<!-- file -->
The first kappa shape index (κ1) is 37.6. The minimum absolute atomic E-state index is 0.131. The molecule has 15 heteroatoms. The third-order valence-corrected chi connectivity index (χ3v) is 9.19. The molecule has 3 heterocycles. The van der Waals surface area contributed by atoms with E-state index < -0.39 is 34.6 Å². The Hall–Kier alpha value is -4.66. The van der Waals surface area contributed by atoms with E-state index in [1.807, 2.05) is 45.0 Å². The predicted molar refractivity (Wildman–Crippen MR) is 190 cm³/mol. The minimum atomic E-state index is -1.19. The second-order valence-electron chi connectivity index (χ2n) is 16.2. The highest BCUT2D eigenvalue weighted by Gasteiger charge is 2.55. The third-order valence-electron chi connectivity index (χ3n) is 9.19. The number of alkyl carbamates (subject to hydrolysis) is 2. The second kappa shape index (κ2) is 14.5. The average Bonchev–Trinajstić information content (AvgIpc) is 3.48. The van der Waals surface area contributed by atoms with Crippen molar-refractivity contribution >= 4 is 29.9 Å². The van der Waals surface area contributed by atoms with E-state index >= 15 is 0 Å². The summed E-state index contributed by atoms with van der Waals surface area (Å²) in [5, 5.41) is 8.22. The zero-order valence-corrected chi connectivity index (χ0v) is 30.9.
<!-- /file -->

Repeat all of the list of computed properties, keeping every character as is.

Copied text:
The first kappa shape index (κ1) is 37.6. The minimum absolute atomic E-state index is 0.131. The molecule has 15 heteroatoms. The third-order valence-corrected chi connectivity index (χ3v) is 9.19. The molecule has 3 heterocycles. The van der Waals surface area contributed by atoms with E-state index < -0.39 is 34.6 Å². The Hall–Kier alpha value is -4.66. The van der Waals surface area contributed by atoms with E-state index in [1.807, 2.05) is 45.0 Å². The predicted molar refractivity (Wildman–Crippen MR) is 190 cm³/mol. The minimum atomic E-state index is -1.19. The second-order valence-electron chi connectivity index (χ2n) is 16.2. The highest BCUT2D eigenvalue weighted by Gasteiger charge is 2.55. The third-order valence-electron chi connectivity index (χ3n) is 9.19. The number of alkyl carbamates (subject to hydrolysis) is 2. The second kappa shape index (κ2) is 14.5. The average Bonchev–Trinajstić information content (AvgIpc) is 3.48. The van der Waals surface area contributed by atoms with Crippen molar-refractivity contribution >= 4 is 29.9 Å². The van der Waals surface area contributed by atoms with E-state index >= 15 is 0 Å². The summed E-state index contributed by atoms with van der Waals surface area (Å²) in [5, 5.41) is 8.22. The zero-order valence-corrected chi connectivity index (χ0v) is 30.9.